1997 - Volume #21, Issue #6, Page #36[ Sample Stories From This Issue | List of All Stories In This Issue | Print this story | Read this issue]
He Rebuilt 32-Ft Disk To Like New Condition
Klosterman bought the 20-year-old disk used four years ago equipped with a manually-operated leveling system. The disk had new blades but the frame was broken. An-other problem was that the hitch was built too light. He removed the original hitch and used 4 by 6-in., 3/8-in. thick rectangular steel tubing to build a new hitch that's much wider than the original one. He used more 4 by 6-in. tubing to make new frame members that run from the front of the disk to the back.
The remote leveling system is controlled by a 4-in. hydraulic cylinder that acts on a pair of springs - a big one off a railroad hop-per car on the outside and a smaller one underneath it. The cylinder is attached to the rock shaft on the disk. A 1 1/4-in. dia. threaded rod runs through the assembly and is attached to the end of the cylinder. Spring tension is controlled by adjusting a nut at the end of the rod. To raise or lower the front end of the disk Klosterman simply flips a switch in the cab which raises or lowers the hitch.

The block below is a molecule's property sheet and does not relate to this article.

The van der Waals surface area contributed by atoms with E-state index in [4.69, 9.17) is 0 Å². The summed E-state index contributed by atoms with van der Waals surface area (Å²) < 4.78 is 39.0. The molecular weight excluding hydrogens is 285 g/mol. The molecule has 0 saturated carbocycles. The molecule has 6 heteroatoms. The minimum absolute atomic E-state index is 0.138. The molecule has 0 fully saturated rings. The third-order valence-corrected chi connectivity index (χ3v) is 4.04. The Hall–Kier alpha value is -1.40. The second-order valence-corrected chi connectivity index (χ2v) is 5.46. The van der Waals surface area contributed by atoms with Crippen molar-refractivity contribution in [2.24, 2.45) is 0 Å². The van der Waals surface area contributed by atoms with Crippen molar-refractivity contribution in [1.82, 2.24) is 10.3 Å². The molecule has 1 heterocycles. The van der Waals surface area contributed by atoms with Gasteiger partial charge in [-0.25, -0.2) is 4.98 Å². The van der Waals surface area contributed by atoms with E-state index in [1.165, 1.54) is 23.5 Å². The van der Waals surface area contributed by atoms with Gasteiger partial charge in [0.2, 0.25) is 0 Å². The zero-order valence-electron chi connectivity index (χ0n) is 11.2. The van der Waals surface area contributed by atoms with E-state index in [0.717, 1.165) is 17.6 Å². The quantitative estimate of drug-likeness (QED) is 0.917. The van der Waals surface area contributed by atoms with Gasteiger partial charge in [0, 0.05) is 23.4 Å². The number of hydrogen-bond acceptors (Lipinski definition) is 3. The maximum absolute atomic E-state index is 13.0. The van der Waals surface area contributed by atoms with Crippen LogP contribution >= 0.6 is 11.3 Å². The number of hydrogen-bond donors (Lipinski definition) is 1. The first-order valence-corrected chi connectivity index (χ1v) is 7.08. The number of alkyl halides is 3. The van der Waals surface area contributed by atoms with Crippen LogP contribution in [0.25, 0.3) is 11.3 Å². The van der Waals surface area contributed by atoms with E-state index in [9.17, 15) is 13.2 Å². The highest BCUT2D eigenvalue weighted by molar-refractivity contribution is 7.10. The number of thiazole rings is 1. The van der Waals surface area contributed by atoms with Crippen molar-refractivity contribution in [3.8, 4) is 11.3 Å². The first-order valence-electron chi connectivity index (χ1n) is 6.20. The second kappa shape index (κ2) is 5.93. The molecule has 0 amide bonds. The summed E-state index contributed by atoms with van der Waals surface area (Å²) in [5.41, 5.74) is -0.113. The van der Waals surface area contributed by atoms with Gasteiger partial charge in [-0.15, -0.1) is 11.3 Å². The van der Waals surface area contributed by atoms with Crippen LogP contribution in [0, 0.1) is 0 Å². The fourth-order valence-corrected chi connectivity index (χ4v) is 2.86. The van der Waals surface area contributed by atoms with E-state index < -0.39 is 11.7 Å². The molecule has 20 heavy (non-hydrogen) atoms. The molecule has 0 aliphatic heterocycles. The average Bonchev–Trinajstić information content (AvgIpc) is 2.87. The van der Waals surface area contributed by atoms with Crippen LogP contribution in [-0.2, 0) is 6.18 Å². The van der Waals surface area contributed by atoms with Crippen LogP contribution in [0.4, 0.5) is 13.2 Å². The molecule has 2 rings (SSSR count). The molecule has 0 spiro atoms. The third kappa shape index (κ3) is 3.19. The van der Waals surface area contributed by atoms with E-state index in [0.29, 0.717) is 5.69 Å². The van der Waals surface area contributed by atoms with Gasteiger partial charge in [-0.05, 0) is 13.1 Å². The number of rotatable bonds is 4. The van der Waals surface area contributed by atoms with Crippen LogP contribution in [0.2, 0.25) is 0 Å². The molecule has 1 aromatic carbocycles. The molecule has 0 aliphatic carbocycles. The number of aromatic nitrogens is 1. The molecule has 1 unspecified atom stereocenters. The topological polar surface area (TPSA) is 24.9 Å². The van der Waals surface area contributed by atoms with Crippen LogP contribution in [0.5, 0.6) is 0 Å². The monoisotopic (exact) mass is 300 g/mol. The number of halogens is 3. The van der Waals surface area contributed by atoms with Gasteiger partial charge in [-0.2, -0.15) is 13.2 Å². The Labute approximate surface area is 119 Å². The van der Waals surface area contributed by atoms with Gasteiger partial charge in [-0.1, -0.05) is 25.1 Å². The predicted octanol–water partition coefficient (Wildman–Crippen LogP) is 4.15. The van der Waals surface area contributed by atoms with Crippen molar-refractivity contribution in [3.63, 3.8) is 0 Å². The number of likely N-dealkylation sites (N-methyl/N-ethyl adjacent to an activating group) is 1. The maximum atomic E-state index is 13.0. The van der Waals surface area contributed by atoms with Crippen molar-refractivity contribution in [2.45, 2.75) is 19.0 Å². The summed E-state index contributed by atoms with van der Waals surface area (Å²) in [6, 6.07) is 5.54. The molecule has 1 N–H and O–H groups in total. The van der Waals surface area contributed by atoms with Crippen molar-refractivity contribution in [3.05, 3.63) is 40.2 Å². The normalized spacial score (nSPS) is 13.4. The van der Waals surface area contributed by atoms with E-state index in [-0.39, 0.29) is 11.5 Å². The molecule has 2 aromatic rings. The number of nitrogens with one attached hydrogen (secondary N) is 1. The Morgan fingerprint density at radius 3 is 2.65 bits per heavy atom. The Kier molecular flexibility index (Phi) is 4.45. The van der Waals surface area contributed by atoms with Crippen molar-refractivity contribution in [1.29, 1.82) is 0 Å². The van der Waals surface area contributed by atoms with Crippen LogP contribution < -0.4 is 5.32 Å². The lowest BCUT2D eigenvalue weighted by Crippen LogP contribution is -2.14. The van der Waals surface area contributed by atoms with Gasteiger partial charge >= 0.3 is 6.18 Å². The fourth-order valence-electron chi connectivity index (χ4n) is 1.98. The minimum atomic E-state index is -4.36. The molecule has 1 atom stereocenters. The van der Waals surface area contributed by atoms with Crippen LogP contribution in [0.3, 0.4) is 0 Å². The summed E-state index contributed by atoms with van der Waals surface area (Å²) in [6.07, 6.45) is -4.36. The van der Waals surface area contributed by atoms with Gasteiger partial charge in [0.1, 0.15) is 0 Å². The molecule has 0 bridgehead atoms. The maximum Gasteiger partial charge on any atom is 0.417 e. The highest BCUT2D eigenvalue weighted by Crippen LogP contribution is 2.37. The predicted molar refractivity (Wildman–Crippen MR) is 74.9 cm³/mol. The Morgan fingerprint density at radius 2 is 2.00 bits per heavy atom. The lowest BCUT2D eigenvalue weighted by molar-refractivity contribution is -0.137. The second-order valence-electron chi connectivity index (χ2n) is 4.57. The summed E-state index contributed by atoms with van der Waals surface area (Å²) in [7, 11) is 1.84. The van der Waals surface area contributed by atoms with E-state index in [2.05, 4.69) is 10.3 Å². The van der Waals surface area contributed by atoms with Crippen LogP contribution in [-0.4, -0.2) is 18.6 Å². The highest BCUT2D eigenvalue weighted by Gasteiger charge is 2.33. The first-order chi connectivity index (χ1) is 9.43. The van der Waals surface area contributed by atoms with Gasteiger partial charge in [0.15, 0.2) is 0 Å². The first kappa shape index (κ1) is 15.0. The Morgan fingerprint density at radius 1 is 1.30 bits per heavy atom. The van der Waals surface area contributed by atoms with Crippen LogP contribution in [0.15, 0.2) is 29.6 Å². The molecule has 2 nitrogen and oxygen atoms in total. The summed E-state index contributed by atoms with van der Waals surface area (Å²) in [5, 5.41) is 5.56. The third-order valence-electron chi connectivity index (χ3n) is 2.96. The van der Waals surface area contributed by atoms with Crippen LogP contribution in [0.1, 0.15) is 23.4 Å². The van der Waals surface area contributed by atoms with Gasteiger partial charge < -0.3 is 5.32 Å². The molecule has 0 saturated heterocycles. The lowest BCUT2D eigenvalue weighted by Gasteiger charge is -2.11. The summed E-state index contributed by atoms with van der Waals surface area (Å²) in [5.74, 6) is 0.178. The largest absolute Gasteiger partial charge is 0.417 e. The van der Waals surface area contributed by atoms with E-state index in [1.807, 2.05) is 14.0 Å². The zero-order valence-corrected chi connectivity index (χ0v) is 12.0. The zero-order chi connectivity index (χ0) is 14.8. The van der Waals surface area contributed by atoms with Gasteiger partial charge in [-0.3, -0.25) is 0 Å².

"I saved a lot of money because a new disk of comparable size sells for about $30,000," says Klosterman, who paid just $2,500 for the used disk. "The remote leveling feature really works nice because when I come to hard gumbo soil, for example, I can transfer weight to the front of the disk. The new springs are twice as long as the original one so there's twice as much up and down stroke in the hitch. The remote level feature is a $1,600 option on new Deere disks. I spent about $500 on materials. I spent about six weeks working on it, but if I did it again it wouldn't take as long because I wouldn't have to do as much measuring and head scratching."
Contact: FARM SHOW Followup, Guy Klosterman, 17545 74th St. S.E., Wahpeton, N. Dak. 58075 (ph 701 642-2726).
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